The Rise of Prophetic Philosophy in Islamic World

  January 01, 2024   Read time 4 min
The Rise of Prophetic Philosophy in Islamic World
Islamic philosophy (al-falsafah) was born as a result of the meditation of Islamic thinkers—those who lived in the intellectual universe dominated by the reality of the Quranic revelation—on the philosophical ideas of the Hellenic and Hellenistic worlds and to some extent the philosophical heritage of India and pre-Islamic Persia.
Islamic philosophy is not simply the conduit of Greek philosophy for the West, although it performed this function in the fifth/eleventh and sixth/twelfth centuries. Nor is it simply Aristotle in Arabic. Islamic philosophy is essentially “prophetic philosophy,” that is, a kind of philosophy based on a worldview in which revelation is a living reality and a source, or rather the supreme source, of knowledge and certitude. It is a philosophy born of the synthesis of Abrahamic monotheism and Greek philosophy, giving rise to a type of philosophical thought that was to wield great influence in both the Jewish and Christian worlds. Although opposed by proponents of kal m, Islamic philosophy must be considered a major field of Islamic religious knowledge, and one can no more deny its significance for Islamic thought than one can negate the importance of Maimonides for Jewish thought or St. Thomas Aquinas for Christian thought. In contrast to the view held by so many Western students of Islamic philosophy, this philosophy is part and parcel of the totality of the Islamic intellectual universe, and without it one cannot gain full understanding of that universe.
Activity in Islamic philosophy began in the third/ninth century in Baghdad as more and more Greek and Syriac philosophical texts, especially those belonging to the school of Aristotle and his Neoplatonic commentators, became available in Arabic, transforming Arabic into one of the major philosophical languages and a repository for a great deal of the philosophy and science of Greco-Alexandrian antiquity. The first outstanding Islamic philosopher, Ab Ya‘q b al-Kind (d. ca. 260/873), sought to create a synthesis between Islamic teachings and Aristotelian and Neoplatonic philosophy, laying the foundation for the mashsh ’ , or Islamic Peripatetic school, which is therefore not purely Aristotelian, as the name might indicate.
It remained for the second great figure of this school, Abu Nasr Al-Farabius (d. 339/950), from Khurasan, to complete the synthesis that al-Kind was aiming to achieve. Al-Farabi not only commented on the logical works of Aristotle and Porphyry, but also attempted to unify the political thought of Plato with Islamic political ideas and harmonize the views of Plato and Aristotle (Aristotle, for Muslims, “included” Plotinus, whose Enneads was thought to have been written by Aristotle and was referred to as The Theology of Aristotle). Many consider al-Farabi , who was called the Second Teacher after Aristotle, the “First Teacher,” to be the founder not only of Islamic political philosophy, but of Islamic philosophy itself.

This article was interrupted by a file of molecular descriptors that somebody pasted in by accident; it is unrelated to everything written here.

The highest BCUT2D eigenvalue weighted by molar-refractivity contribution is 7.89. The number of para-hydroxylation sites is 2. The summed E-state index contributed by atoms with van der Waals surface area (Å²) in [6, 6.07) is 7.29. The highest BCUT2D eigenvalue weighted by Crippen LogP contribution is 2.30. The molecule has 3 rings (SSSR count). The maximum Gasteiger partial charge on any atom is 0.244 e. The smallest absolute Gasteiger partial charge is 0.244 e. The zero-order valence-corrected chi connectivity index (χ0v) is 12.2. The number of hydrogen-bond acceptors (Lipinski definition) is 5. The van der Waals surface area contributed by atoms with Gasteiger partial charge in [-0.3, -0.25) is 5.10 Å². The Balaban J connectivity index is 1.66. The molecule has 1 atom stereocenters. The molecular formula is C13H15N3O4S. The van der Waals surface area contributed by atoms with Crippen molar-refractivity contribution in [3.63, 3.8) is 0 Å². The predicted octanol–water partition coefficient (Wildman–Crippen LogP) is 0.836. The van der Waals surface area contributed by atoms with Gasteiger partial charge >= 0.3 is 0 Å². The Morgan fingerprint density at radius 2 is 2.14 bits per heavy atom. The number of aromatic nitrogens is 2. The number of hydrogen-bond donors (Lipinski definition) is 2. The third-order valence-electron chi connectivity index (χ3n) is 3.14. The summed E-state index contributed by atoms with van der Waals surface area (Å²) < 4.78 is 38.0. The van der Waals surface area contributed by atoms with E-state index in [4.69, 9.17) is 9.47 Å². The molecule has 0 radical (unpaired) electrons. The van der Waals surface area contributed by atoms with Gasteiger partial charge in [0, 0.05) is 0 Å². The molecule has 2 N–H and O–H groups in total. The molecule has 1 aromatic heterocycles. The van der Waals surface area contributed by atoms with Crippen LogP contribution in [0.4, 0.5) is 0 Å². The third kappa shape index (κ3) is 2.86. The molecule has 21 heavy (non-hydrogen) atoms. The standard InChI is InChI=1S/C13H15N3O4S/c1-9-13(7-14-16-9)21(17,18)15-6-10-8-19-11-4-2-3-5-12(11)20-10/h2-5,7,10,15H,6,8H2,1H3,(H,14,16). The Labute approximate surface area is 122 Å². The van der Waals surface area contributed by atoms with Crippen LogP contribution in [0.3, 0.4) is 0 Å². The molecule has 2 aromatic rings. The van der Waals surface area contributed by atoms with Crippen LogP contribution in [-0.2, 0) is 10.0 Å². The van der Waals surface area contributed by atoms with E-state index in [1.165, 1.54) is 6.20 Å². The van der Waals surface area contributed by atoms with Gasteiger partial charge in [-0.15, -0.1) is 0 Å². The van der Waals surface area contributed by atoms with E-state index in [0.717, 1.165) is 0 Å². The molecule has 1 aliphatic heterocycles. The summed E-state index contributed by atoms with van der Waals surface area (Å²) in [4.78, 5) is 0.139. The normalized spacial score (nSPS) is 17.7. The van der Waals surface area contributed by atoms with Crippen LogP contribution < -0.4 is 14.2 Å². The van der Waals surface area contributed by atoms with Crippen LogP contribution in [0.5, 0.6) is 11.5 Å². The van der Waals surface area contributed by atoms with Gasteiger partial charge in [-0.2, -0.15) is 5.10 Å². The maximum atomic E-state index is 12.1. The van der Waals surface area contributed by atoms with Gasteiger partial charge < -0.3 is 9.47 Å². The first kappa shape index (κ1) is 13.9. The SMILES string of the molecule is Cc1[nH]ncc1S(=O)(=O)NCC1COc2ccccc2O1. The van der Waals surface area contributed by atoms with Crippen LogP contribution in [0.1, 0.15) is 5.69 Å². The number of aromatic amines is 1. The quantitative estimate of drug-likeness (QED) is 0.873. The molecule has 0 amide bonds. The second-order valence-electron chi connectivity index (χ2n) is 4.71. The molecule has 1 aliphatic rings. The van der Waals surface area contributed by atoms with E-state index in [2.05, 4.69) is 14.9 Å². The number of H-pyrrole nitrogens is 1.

It was, however, Ibn Sina (d. 428/1037), the most influential of all Islamic philosophers within the Islamic world, who brought the mashsh ’ school to its peak of maturity and perfection. His magnum opus, the Kitab al-shifa’ (“The Book of Healing”), a monumental encyclopedia of both philosophy and the natural and mathematical sciences, exerted vast influence in the Islamic world and even among Jewish and Christian thinkers. There, as well as in shorter works, Ibn S n developed ontology as the foundation of philosophy, for which he has been called by some modern scholars the first “philosopher of being” who left his indelible mark on all medieval philosophy. It was he who first formulated the distinction between necessity and contingency, equating the Necessary Being with God and contingency with all of creation. The themes of the relationship between faith and reason, creation and emanation, spiritual and physical resurrection, rational and revealed knowledge—and numerous other subjects of religious philosophy created by the confrontation between the two worldviews of Semitic monotheism and Greek philosophical speculation—were treated by Ibn Sina. He did this in a manner that was to exercise a great influence on many types of Islamic religious thought, including kal m, whose proponents, such as al-Ghazz l and Fakhr al-D n al-Razi , singled out Ibn S n in their criticism of mashsh ’ philosophy.
Toward the end of his life, Ibn Sina wrote “The Oriental Philosophy” (al- ikmat al-mashriqiyyah), which he considered to be for the “intellectual elite,” while the mashsh ’ philosophy was for the common public. This “Oriental Philosophy,” of whose main texts only fragments survive, is based more on intellection than on ratiocination and views philosophy as a means of transcending the limits of our human condition rather than providing a scheme of things that is rationally satisfying. This dimension of Ibn S n ’s philosophy was pursued two centuries later by Suhraward , the founder of the School of Illumination (ishr q), and had a profound influence on the later history of Islamic philosophy.

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